US targets Iran's drone program with sanctions – Arab News
WASHINGTON: The US Treasury hit Iran’s drone program with sanctions on Friday, boosting pressure on Tehran ahead of the reopening of negotiations on the country’s nuclear program.
The Treasury said lethal unmanned aerial vehicles (UAVs) from Iran’s Islamic Revolutionary Guard Corps have been used to attack US forces and international shipping in the Gulf region.
The drones have also been supplied to Hezbollah, Hamas, and Yemen’s Houthis, and have also been seen in Ethiopia, “where the escalating crisis threatens to destabilize the broader region,” the Treasury said.
The sanctions singled out Brigadier General Saeed Aghajani, who leads the Revolutionary Guards’ UAV Command.
The Treasury said that Aghajani was behind a 2019 drone attack on an oil refinery in Saudi Arabia as well as the July 29, 2021 attack on a commercial ship off the coast of Oman that saw two crewman killed.
Also named to the sanctions blacklist were two companies, Kimia Part Sivan and Oje Parvaz Mado Nafar, which provide components for and help develop the armed UAVs of the Revolutionary Guards.
“Iran’s proliferation of UAVs across the region threatens international peace and stability,” Deputy Treasury Secretary Wally Adeyemo said in a statement.
“Treasury will continue to hold Iran accountable for its irresponsible and violent acts,” he said.
The sanctions came nine days after an attack on a US military base in Al-Tanf, Syria that involved drones.
The Pentagon has not identified the source of that incident, which did not cause any injuries, but says generally that Iran has provided drones for such attacks around the region.
“We have seen these kinds of attacks in the past from – from Shia militia groups, which we know are backed and supported by Iran,” Pentagon Spokesman John Kirby said on Monday.
The sanctions were also announced just two days after Iran said it will resume talks with world powers in November on reviving a nuclear deal.
That commitment came after a five-month gap which saw mounting warnings that international patience was wearing thin with Tehran.
ROME: The leaders of the United States, Germany, France and Britain on Saturday expressed their “grave and growing concern” at Iran’s nuclear activities, after a meeting on the sidelines of the G20 summit.
“We are convinced that it remains possible to quickly reach and implement an understanding on return to full compliance,” they said in a joint statement, adding: “This will only be possible if Iran changes course.”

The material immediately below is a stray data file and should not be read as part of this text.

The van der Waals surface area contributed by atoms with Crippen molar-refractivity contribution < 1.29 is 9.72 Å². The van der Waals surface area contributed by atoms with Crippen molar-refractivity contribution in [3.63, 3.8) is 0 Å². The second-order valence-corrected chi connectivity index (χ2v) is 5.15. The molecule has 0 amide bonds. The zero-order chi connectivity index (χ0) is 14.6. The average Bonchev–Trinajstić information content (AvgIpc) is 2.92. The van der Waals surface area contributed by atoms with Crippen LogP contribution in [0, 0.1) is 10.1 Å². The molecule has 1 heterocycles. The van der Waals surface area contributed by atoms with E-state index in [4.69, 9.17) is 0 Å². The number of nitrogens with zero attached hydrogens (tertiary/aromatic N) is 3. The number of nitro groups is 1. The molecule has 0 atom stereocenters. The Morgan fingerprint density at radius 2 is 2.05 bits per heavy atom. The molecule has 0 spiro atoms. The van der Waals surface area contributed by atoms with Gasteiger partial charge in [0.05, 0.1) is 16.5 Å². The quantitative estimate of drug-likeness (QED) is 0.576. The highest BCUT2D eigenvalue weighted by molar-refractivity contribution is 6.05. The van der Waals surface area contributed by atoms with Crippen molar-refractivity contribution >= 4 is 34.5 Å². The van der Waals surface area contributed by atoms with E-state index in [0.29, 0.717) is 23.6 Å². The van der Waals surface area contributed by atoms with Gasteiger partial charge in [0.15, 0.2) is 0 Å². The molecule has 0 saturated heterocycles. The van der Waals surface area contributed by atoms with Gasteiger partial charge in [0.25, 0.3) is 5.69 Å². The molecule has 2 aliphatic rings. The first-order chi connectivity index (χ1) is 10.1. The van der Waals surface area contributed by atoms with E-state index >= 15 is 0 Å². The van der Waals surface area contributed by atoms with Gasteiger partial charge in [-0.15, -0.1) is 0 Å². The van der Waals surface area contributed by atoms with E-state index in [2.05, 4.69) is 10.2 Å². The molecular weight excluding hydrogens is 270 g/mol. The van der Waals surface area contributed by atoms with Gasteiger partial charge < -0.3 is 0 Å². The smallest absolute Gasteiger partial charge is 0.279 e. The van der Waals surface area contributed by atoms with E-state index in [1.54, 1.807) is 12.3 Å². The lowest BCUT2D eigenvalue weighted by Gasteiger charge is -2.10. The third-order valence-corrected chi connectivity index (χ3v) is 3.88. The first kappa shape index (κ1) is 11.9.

AMMAN: An increase in aggressive actions by Israel in Jerusalem against Christian and Muslim worshipers is threatening to inflame tensions and damage US-Israel relations.
The Israeli municipality in the city began this week to plow through the Yousefieh cemetery, a sacred site outside the walls of Jerusalem that holds the remains of many, including Jordanian soldiers who died in the 1967 war and others.
Videos and the images of the cemetery’s destruction — with Palestinian relatives of the dead clutching gravesites — went viral around the world.
Images also showed kippah-wearing Israeli civilians joining in with officials.
Local Israeli figures have argued that the cemetery must be moved to make way for a public park that would be accessible to Palestinians. But many locals fear that the real purpose is to construct an accessway to the Al-Aqsa Mosque.
Azzam Khatib, director of the Jordanian Waqf council in Jerusalem, warned that the situation in Jerusalem and Al-Aqsa is “very explosive.”
In an interview with the Akhbarelbalad website, Khatib said that he expected the situation “to get even worse.”
He added: “Since the occupation of Jerusalem in 1967, all our land in the city has been under the threat of expropriation.”
While many Jerusalem citizens are steadfast in protecting their land and holy places, he said, “it is important that others give us support — we count on the free world to support us as well as our Christian brothers who are also facing Israeli restrictions, too.”
Meanwhile, on Oct. 27, Israeli plainclothes police and security personnel interrupted cultural activities being held in the Catholic House of Abraham in East Jerusalem, claiming that the event was “illegal.”
The religious program was supported by the Ramallah-based Palestinian government.
The order to interrupt the activities was signed by Omer Barlev, Israel’s minister of public security, based on the British Emergency Regulations of 1945.